Financial ratios are one of the best resources in your performance management toolkit. Tracking various KPIs helps decision makers understand their strengths and weaknesses in depth. However, focusing on the relationship between various metrics improves understanding broadly and deeply.
Corporate finance departments have been tracking ratios for years, but the practice has been less common at small and midsize businesses. As valuable as ratios may be, they require the latest data and ongoing analysis to really be an asset in terms of performance management. Thankfully, that is all changing now that data-analytics tools have become so much more affordable and accessible. Once the right technology is in place, any enterprise can begin leveraging ratios successfully.
The next question is which ratios you should track. Focus on these four to take the true measure of your company.
Current Ratio (AKA Working Capital Ratio)
(Current Assets)/Current Liabilities
This ratio measures your company’s ability to meet short-term financial obligations by comparing your current assets against your current liabilities. Essentially, it’s a measure of your liquidity. Tracking the current ratio is important for understanding whether cash flow issues could comprise your ability to pay back liabilities. Conversely, if the ratio is high (indicating liquidity is good), it means you have more to invest in growth and can qualify for better financing agreements.
Quick Ratio (AKA Acid Test Ratio)
(Current Assets – Inventories)/Current Liabilities
Think of this as a more refined version of the current ratio. By subtracting inventory from current assets, you get a clearer picture of how many liquid assets are on hand, assets that can be quickly converted to cash. Comparing that figure against current liabilities provides a more accurate indication of whether your company can pay its debts. A low figure suggests cash flow issues could be forthcoming. Most companies raise the ratio by clearing out current liabilities, either by delaying purchases or taking out long-term loans.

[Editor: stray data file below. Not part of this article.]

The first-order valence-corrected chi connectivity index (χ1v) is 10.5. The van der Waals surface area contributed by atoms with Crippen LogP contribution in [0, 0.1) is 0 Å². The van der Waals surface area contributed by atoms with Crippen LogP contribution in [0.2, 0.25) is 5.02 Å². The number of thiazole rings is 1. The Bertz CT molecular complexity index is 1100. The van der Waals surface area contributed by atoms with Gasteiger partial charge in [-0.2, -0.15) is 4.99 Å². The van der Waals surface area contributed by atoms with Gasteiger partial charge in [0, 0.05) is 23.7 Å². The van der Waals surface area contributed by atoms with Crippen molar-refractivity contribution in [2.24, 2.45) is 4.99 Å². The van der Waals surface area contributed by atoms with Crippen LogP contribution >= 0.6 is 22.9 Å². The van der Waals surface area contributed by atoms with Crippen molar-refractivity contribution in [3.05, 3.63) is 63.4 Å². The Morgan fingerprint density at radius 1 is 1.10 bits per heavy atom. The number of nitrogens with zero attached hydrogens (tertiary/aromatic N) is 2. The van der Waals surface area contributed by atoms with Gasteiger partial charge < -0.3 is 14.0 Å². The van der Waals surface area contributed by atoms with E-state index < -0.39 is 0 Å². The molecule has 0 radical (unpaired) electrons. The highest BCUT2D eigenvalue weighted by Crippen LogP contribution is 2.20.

Total Liabilities/Shareholder’s Equity
This ratio reveals how much your company is leveraged by comparing the amount of debt against the amount of equity ownership. In this case, equity is considered the amount the owners can put up for collateral after repaying the priority lenders. A higher ratio indicates the company could struggle to repay its debts, but actual performance is measured by comparing the ratio against industry benchmarks.
Net Profit Margin (AKA Return on Sales)
Net Profit After Taxes/Net Sales
Tracking this metric reveals how much profit your company is making from every dollar of sales. Profitability ratios like this one provide a more nuanced look at performance than revenue figures alone. Having a high net profit margin indicates the business is financially viable thanks to efficient operations. Comparing the margin against others in the same industry indicates how competitive you are.
Ratios bring performance into stark relief, but if they’re confusing and time-consuming to calculate, it’s easy to ignore them. The team at insightsoftware has developed a suite of solutions that put up-to-the-minute data and in-depth analytics at your fingertips. Tracking ratios becomes effortless, giving decision makers unparalleled oversight into performance and control over outcomes. To learn more, download our ebook: Guide to the Right KPIs for the Modern CFO.